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What is Telavancin?

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  • Written By: Mary McMahon
  • Edited By: Kristen Osborne
  • Last Modified Date: 14 August 2019
  • Copyright Protected:
    2003-2019
    Conjecture Corporation
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Telavancin is an antibiotic medication effective against organisms like methicillin-resistant Staphylococcus aureus (MRSA). A doctor may recommend administering this drug in a hospital setting if a patient has a hospital-acquired bacterial infection or comes into the hospital with a resistant infection. Pharmaceutical companies produce it in the form of an injectable medication and a nurse or doctor must administer it slowly in an infusion to reduce the risk of side effects.

The most common reason to prescribe telavancin is to treat an infection of the skin or underlying tissue with MRSA. Such infections can be very aggressive and hard to treat, as they may not respond to common antibiotics. Patients in the hospital are already vulnerable because their immune systems are depressed and they are less able to fight off infections. If they acquire an infection, it can quickly become very serious.

The telavancin is available for injection through an intravenous line or catheter and starts acting very quickly. Patients can experience side effects like nausea, vomiting, diarrhea, and skin rashes. Any reaction around the injection site can be a warning of drug allergy, including swelling, redness, and itching. Providing the drug in a hospital environment allows people to identify bad reactions and provide the appropriate treatment. In cases where a patient needs telavancin at home, a nurse often travels to the home to provide care and administer drugs, and may monitor patients before leaving the home to see if there are any problems.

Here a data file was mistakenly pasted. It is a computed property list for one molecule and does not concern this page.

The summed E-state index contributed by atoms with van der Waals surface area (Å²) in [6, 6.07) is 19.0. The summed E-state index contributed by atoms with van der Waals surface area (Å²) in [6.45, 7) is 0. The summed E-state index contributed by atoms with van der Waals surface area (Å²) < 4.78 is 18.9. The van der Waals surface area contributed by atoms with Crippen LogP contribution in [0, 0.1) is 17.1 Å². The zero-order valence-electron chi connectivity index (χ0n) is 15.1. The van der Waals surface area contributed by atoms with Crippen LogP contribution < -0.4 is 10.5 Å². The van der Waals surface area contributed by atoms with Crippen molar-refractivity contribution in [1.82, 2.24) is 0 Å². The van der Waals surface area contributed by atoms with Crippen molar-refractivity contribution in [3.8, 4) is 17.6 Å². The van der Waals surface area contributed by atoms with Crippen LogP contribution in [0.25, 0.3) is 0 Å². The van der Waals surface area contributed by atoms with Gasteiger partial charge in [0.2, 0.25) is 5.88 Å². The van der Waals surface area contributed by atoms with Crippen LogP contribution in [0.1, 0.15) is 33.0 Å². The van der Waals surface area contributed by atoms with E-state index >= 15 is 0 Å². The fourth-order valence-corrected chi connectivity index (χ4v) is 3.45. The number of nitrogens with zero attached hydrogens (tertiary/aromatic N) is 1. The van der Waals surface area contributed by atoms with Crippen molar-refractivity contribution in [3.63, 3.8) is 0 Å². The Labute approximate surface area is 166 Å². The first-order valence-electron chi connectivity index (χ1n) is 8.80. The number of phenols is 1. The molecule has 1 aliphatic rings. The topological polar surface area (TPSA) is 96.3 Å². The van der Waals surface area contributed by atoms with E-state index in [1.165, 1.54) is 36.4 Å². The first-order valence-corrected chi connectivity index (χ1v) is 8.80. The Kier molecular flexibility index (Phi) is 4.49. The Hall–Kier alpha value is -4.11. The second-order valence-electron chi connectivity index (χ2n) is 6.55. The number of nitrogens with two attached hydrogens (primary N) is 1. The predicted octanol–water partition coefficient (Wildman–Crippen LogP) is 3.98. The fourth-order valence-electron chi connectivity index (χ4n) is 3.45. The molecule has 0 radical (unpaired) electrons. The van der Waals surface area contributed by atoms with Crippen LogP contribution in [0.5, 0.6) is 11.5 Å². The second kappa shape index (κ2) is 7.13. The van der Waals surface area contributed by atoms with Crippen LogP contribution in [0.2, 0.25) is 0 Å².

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This drug works by interrupting the process of cell wall synthesis in bacteria. Without cell walls, bacteria cannot survive, and start to die off. The length of treatment depends on how well the patient responds and the severity of the infection. A doctor may request testing after the telavancin therapy should be over to confirm that the bacteria are truly gone. Patients can still experience lingering pain, soreness, and redness as a result of inflammation.

Pregnant and breastfeeding women should not use telavancin, as the medication can cause birth defects and other problems. If a patient is pregnant, a doctor can prescribe a more appropriate medication or discuss options; in some cases, the risks of not medicating may be higher than those associated with using the medication. Patients who become pregnant while on telavancin should discuss the matter with an obstetrician to get advice on whether they need to take any special steps to safeguard the health of the pregnancy.

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